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Movie and record labels are overjoyed at the support they're receiving from the British government

Late in October DailyTech reported on the new three strikes piracy legislation proposed in the United Kingdom by Britain's majority Labour Party.  Under the legislation those caught pirating would receive two warnings, then would be cut off from the internet.  The real headache, though, is how to police the traffic and enforce the provisions on ISPs and consumers.

Despite mass objections from telecoms, citizens, electronics experts, law enforcement officials, and members of the minority conservative and socialist parties, Labour Party officials have blazed ahead with a framework to allow the legislation to be enforced.

According to Labour Party leaders, the government is planning on handing the expense of the Digital Economy Bill down to taxpayers.  That expense is estimated to be approximately £500M (approximately $800M USD).  On average, that works out to more than £25 more a year ($40 USD/year) per internet connection.

And that's considering that the government is counting on the bill reducing piracy enough to increase media revenues by £1.7B ($2.72B USD), leading to £350M ($560M USD) extra in VAT tax revenue.  If that increase isn't realized, British taxpayers could find themselves on the hook for over $1B USD in enforcement expenses.

The initial letter writing campaign is predicted to cut off 40,000 citizens from the internet and cost £1.40 ($2.20 USD) per subscription.  The government appears to have purposefully neglects to include possible economic losses based on citizens being taken offline in its estimates.

Charles Dunstone, chief executive of Carphone Warehouse, whose subsidiary TalkTalk is the biggest consumer provider of broadband in UK, is flabbergasted at how the punitive bill is gaining so much traction.  He states, "Broadband consumers shouldn’t have to bail out the music industry. If they really think it’s worth spending vast sums of money on these measures then they should be footing the bill; not the consumer."

Still the media industry is cheering the British government's decision to obey their commands, despite the taxpayer expenses and objections.  Writes the Department for Business, Innovation and Skills, an industry trade group, "The overall benefits to the country far outweigh the costs."

They argue that movies like X-Men Origins: Wolverine and Star Trek have been pirated millions of times, amounting to millions in lost revenues.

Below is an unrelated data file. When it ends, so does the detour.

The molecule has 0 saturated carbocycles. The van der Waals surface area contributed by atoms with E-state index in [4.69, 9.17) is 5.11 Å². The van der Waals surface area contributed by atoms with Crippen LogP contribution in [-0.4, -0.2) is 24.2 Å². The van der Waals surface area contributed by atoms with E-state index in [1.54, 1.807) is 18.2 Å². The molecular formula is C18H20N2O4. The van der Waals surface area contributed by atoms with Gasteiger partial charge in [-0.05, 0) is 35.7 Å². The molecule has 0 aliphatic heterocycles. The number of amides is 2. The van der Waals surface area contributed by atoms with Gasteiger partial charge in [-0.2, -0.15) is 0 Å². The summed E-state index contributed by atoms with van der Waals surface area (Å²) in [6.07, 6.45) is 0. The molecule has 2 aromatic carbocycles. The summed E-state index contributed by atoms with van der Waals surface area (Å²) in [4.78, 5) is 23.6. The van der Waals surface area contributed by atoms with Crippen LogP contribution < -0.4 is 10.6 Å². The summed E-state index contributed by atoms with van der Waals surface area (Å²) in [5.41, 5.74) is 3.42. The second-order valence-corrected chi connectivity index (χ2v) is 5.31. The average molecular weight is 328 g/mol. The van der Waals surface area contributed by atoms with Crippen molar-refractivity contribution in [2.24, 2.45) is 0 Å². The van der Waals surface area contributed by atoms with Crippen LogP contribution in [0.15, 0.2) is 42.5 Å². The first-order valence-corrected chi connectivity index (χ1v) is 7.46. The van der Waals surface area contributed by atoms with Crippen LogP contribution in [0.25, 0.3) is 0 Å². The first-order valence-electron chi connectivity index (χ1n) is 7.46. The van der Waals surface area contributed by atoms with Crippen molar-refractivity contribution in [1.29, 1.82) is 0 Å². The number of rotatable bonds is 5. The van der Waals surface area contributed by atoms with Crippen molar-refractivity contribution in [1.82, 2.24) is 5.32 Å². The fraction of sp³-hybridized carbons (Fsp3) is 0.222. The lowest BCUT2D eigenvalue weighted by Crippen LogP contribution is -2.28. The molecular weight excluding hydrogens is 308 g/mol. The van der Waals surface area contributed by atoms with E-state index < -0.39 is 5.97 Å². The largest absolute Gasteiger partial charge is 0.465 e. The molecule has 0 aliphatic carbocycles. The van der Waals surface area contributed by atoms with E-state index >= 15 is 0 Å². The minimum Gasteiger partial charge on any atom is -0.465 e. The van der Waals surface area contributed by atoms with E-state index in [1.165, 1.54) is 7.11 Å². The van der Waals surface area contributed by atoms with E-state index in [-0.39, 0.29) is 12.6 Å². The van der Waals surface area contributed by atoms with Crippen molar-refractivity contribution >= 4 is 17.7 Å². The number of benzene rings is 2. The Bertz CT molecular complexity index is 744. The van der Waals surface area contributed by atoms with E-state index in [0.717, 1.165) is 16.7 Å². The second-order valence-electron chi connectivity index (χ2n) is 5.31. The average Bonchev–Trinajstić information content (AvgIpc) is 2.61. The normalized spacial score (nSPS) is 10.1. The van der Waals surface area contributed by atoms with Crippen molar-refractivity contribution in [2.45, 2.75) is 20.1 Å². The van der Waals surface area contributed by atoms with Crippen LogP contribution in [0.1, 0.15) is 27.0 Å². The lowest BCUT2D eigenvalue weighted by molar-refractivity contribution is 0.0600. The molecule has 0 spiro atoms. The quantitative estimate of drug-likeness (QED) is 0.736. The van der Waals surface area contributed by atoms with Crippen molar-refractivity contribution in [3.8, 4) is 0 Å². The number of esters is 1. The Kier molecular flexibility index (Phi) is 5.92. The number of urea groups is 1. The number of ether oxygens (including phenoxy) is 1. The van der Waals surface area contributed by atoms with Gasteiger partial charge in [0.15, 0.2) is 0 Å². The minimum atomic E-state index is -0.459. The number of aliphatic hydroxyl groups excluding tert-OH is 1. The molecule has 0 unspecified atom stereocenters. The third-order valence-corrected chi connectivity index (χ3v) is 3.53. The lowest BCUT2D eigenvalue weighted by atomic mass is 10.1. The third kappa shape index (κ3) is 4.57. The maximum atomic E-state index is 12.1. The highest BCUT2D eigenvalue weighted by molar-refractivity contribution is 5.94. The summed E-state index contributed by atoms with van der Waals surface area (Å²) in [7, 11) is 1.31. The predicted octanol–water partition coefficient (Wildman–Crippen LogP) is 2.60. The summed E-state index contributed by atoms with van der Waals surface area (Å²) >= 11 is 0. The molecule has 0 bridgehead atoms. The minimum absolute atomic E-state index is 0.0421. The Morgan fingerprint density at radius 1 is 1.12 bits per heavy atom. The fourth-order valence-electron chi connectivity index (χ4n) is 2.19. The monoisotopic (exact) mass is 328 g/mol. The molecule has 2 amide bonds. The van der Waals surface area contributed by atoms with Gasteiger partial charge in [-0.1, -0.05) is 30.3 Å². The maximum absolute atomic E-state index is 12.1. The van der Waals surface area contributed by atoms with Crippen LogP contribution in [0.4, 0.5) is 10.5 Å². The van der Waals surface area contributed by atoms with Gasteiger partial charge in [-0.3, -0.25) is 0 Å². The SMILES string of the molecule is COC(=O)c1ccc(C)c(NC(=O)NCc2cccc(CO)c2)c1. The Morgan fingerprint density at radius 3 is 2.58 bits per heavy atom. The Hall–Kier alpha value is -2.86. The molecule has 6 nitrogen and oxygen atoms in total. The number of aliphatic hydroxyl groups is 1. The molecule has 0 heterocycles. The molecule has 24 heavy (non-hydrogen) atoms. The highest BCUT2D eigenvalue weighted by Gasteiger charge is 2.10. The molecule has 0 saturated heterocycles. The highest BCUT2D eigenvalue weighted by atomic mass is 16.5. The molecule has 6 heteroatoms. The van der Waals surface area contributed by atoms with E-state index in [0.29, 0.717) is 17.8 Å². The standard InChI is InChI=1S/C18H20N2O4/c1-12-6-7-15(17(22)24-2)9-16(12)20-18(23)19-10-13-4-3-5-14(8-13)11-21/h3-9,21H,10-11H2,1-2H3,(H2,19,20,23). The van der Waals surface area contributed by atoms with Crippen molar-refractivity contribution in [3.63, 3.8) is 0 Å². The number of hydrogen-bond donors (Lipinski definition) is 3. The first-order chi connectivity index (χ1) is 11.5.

And it certainly helps their argument that in the UK, like in the U.S., the media industry spends enormous sums on legal representation and government lobbying efforts.  As the growing conflict in Britain is proving, if there's one lobbyist power in the UK and U.S. that's perhaps greater than telecommunication firms, it's the media industry trade groups.




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RE: I'm glad
By sprockkets on 12/29/2009 3:46:49 PM , Rating: -1
Exactly. It would be cheaper for EVERYONE if we could get people healthy before it became an emergency.

FYI, those who can't pay their hospital bills in the thousands end up paying $100 because most hospitals can't show a profit.

Must be nice for the rest of us already on ins to pay the wildly inflated fees already for the "poor", ya know, the ones who just can't afford to just have a $15k expense show up at one time. In fact, you have to be smart to actually prevent hospital staff from doing all the stupid stuff to inflate the bill higher for no good reason.

But don't let that stop stupid republicans for saying that the current system works, because they naturally favor big business, aka ins. companies.


RE: I'm glad
By weskurtz0081 on 12/29/2009 8:25:52 PM , Rating: 2
This is only a small part of the overall problem, there is much more to the over inflated health care costs in the US than just this. Because of that, changing who pays for it won't fix the problem of high costs.


"What would I do? I'd shut it down and give the money back to the shareholders." -- Michael Dell, after being asked what to do with Apple Computer in 1997














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